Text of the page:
4 cops accused of extorting money from detained KoreansBy Erika Sauler
Philippine Daily Inquirer
MANILA, Philippines—Four policemen were charged with robbery and extortion on Tuesday for allegedly detaining four Korean tourists last year on a charge of illegal use of marijuana and demanding $30,000 or more than P1 million for their release.
Senior Inspector Glenn Gonzales and Police Officer 2 Richard Sibayan of the Manila Police District’s Sta. Cruz Station, and PO1 George Borabo and PO2 Jolly Aliangan of the Sampaloc Station were named respondents in the case filed in the Manila Regional Trial Court.
Assistant City Prosecutor Jesse Tiburan recommended the robbery extortion case last December based on the complaint of Kim Youn Ho, 44; Lee Byung Soup, 58; Nam Sang Jik, 56. Do Wan Kuk was also detained but did not execute an affidavit.
In his defense, Gonzales, then chief of the Sta. Cruz Station’s anti-illegal drugs unit, provided documents that he was not present during the alleged extortion.
He was attending a narcotics course conducted by the US Department of Justice’s International Criminal Investigation Training Assistance Program in Camp Crame, Quezon City.
The counteraffidavits of the three other accused showed that Senior Inspector Paulito Sabulao, former Sampaloc anti-illegal drugs unit chief, was the leader of the operation that arrested the Koreans suspected of using marijuana.
In the complaint, the Koreans said they were supposed to leave on a 2:30 p.m. flight on Feb. 14, 2012, but their tour guide, Choi Jang Tae, convinced them to shop in a nearby mall that morning.
Shortly after the group left Diamond Hotel in Malate, Manila, three men alighted from a van, pointed guns at them and told them to get inside the vehicle, the complaint said.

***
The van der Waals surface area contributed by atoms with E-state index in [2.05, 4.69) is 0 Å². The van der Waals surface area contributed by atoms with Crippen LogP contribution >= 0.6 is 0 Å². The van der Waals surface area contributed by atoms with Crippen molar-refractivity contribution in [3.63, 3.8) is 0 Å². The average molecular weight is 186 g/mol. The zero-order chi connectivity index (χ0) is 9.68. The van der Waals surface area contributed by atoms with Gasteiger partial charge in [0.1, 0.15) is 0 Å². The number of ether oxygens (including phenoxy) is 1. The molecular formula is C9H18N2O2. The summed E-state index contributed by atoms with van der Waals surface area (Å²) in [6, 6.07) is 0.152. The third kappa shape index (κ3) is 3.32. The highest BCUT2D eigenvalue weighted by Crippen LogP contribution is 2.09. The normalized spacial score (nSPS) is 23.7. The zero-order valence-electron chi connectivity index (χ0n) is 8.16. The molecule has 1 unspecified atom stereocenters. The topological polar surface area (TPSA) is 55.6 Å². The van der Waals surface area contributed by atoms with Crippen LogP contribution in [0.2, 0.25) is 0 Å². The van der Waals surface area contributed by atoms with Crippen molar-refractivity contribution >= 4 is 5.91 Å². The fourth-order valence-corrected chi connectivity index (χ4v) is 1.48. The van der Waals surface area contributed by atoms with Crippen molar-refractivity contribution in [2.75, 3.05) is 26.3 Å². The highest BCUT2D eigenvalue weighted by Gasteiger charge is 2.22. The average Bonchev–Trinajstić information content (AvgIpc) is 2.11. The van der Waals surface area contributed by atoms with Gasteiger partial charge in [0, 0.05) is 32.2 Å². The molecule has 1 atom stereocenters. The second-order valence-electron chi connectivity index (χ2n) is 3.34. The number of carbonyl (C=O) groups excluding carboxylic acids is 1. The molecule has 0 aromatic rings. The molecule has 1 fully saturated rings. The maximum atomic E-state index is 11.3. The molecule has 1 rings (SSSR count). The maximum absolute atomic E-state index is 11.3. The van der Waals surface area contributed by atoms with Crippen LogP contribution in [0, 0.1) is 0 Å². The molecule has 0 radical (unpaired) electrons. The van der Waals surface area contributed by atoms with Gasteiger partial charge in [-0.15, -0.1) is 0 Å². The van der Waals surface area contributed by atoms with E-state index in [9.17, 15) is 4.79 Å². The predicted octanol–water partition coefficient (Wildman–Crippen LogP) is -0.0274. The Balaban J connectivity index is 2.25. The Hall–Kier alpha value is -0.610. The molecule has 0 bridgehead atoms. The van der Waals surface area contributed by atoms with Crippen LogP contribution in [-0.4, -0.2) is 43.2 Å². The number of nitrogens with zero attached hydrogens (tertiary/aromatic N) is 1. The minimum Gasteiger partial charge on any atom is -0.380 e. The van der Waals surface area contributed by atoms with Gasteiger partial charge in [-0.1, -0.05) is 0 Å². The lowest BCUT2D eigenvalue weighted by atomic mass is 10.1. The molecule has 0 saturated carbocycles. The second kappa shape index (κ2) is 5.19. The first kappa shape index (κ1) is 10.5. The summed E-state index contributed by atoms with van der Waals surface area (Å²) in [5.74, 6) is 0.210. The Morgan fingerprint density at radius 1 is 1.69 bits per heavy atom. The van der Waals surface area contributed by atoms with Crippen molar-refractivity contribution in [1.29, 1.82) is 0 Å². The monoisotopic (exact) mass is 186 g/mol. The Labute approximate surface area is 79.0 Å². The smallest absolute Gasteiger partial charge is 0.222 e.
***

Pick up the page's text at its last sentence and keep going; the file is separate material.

The Korean tourists said they were taken to a police station, later identified as the Sta. Cruz Station. A button that fell from one of the Koreans’ shirt was found in a room there.
“We were told that we are under arrest because of marijuana found in us which is complete lies as we do not have marijuana and immediately we were shown sachet of marijuana,” the complaint-affidavit said.
“We were told that we can actually settle the case by paying $30,000 in exchange for our release and dropping of cases,” it added.
The Koreans were told to seek help from their tour companions left in the hotel. When the latter refused, the detained tourists were told to contact their family in Korea and deposit $6,000 each in a Hana Bank Korea account under the name of Kim Hae Won.
That afternoon, the Korean tourists were released after payment was confirmed. They sought the help of the Korean Embassy afterward and filed a complaint. The respondents were identified through the police personal data sheets.
In a counteraffidavit, Sibayan said Sabulao, Borabo and Aliangan of the Sampaloc station coordinated with his unit (Sta. Cruz) for an operation in their area to arrest Koreans suspected of using marijuana.
A certain Tom, later identified as Gi Il Bang, and Choi, the tour guide, were the informants. They also served as interpreters and negotiators during the detention.
Sibayan said he didn’t have any participation or knowledge in the alleged extortion and the Koreans were later released for lack of evidence.
He said sachets of marijuana were found not in the Koreans’ possession but in the police van.
Though the illegal drugs may have been dropped there when the Koreans boarded, it was flimsy evidence to pursue and so he was ordered by then Sta. Cruz station commander Supt. James Afalla to let the Koreans go.
“Hindi makatarungan para sa isang mababang pulis na katulad ko ang idiin sa isang krimen na hindi ko ginawa o namalayan na nangyari dahil sa kakulangan ko ng sapat na aral sa wikang Koreano,” Sibayan said.